Some Thoughts on the 2012 Electionon November 12th, 2012 at 12:46 AM
Now that we’ve had a few days to decompress after the elections, I thought I’d offer my reactions to what happened.
A lot of Republicans may be asking “why?” It’s a fair question, but I’m shocked that so many Republicans actually thought that a- Romney would win, and b – the GOP would win the Senate.
The simplest answer is that it is very hard to beat an incumbent. Sure, there are numerous examples of incumbents losing, such as Carter or Bush, but you have to ask why did those incumbents lose? They lost because Americans were truly uncertain about wheter or not they were better off four years ago. Don’t get me wrong, the economy is bad, but not as bad as some Republicans are making it out to be. Not to drink the “kool-aide,” but the economy is slightly improving and confidence is slowly starting to be restored. Its not like we’re on the brink of nuclear war and we’ll using the Yen as currency starting tomorrow.
Many Republicans also did a poor job of explaining why Obamacare was bad. As soon as you reduce the cost of any good or service, why would that person then be inclined to vote for you if you promise to take it away? Republicans should have said “We’ll give you something better.” Running on “I’m taking your grandma’s healthcare away” is a bad idea.
I did a break down of some other things to think about below. Please feel free to add or disagree. Part of what makes a democracy great is our ability to peacefully share ideas and policy suggestions to make America a better place.
I hate to use a term that MSNBC uses on a regular basis, but if you’re wondering why we did not win the Senate, this is why. Look at Indiana, where Richard Mourdock says controversial comments about rape and abortion. And who could forget Tood Adkin’s legitamate rape comment. Voters are not as socially conservative as the GOP is. As soon as we realize this, and stop hating homosexuals and bith control, we can start winning again
Exit polls on election day showed that more Americans favor smaller government than bigger government. Most conservatives do not realize that banning birth control and gay marriage equals big government to many people.
In addition, members of this “caucus” do not do a good job at listening to opposing ideas. John Huntsman was given no chance whatsoever because he thought climate change was a real issue and because he was an Ambassador for President Obama. Our party needs to learn that “my way or the highway” does not work. Congress has 535 members that need to work together to get anything done. 2010 did NOT give us a mandate to become a “do nothing” party.
Look at the VA map of Allen v Kaine. Allen won most of the state, but lost places NOVA and Virginia Beach areas. Not only that, he lost them big. In order to win statewide, candidates must at least break even in places like Fairfax County and Loudon county.
Check out this map. If notice, its all red. Only problem is no one lives in the those red areas. All the cities (where the people live) go blue.
Let’s look at George Allen as an example. Exit polls showed that he lost women, blacks, hispanics, and people under 40. Losing all of those in not a good way to win. But he won people over 65. I don’t mean to sound morbid, but our party is dying off. We need to make inroads in the under 40 crowd and the only way to do that is to stop beating the drums on social issues.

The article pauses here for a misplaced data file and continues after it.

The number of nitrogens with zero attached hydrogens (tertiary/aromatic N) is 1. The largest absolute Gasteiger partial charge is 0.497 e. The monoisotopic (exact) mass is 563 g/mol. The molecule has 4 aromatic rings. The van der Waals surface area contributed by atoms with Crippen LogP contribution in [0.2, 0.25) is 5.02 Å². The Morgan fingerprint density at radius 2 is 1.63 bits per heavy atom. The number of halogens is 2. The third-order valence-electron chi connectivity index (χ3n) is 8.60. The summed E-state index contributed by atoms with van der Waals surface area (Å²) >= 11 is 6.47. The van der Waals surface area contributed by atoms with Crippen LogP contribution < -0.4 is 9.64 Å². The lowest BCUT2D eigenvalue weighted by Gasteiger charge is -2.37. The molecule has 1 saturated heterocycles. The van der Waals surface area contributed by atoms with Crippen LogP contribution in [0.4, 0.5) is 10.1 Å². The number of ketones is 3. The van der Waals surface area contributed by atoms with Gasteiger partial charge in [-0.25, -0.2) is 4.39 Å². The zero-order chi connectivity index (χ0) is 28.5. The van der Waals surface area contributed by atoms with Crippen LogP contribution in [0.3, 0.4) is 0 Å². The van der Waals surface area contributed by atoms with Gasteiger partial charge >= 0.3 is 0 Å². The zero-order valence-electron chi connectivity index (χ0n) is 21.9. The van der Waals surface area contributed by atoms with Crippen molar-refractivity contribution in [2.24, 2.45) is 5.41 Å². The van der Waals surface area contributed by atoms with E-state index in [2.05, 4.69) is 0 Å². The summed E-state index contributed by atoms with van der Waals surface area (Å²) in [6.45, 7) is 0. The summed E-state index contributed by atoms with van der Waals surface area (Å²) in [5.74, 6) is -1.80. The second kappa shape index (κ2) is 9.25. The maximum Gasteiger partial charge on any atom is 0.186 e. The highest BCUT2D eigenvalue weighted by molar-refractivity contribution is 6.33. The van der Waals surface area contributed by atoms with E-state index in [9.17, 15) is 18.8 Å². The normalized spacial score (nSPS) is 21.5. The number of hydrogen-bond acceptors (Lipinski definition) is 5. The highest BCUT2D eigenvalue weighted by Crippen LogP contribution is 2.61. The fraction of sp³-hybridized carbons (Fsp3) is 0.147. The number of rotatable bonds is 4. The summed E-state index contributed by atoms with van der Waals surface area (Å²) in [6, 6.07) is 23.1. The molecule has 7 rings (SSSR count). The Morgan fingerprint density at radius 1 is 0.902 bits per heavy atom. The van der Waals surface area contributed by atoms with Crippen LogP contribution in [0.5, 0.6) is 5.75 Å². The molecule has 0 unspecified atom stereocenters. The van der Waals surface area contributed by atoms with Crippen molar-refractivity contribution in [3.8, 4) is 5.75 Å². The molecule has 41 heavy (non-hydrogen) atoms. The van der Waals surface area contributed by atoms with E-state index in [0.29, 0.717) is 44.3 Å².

As a side note, GMU went for Obama 75%.
All hope is not lost. In fact, us losing might have been the best thing possible for our party. Do you remember in 2008, when we had 8 years of George Bush, and the Democrats were the most organized they’ve ever been? Imagine if we had that energy and excitement on our side. The GOP’s problem in 2012 was that they had energy to get rid of Obama, but less energy in electing Mitt Romney. Even though many conservatives will start blaming Romney, I still believe he was the best choice we had. Newt Gingrich had too much baggage from the 1990s (in addition to his many affairs which voters saw hypocritical during the Clinton era). Rick Santorum is too much of a social issue die hard to gain any ground with reasonable people. Part of the political process is compromise, and Gingrich and Santorum only offered more gridlock. Our party needs to be open to other ideas and ideologies if we want to be nationally relevant.
As a random tidbit, it might be time to stop calling President Obama “the current occupant of the White House,” and show him the respect that the office deserves. If the GOP wants any respect if or when we are in charge, we need to give the same respect to President Obama. What the GOP does not realize is that they way they give criticisms can come across as racist and immature. To be taken seriously, we need to grow up.
Looking Ahead to 2013 and beyond
Its important for Republicans to start bouncing back now. While there are conflicting ideas on what our party needs to do, the point is that we need to be unighted as quickly as possible. The 2013 primary will do no favors for the GOP in Virginia, costing millions and turning friends into enemies, but the GOP needs to remember what the goal of all of this is: getting 50.1% in the election. Simply, we should only be doing things that get us 50.1% of the vote, and nothing else.
Voters in 2013 HOD races are going to remember the extreme legislation that was pushed through in the past session. It’s our job to make sure that we focus on the economy and jobs and make sure that we don’t sponsor extreme legislation if we do gain power.
I’m sure that there will be more to say in the coming days and weeks, but now those are my thoughts on the 2012 election.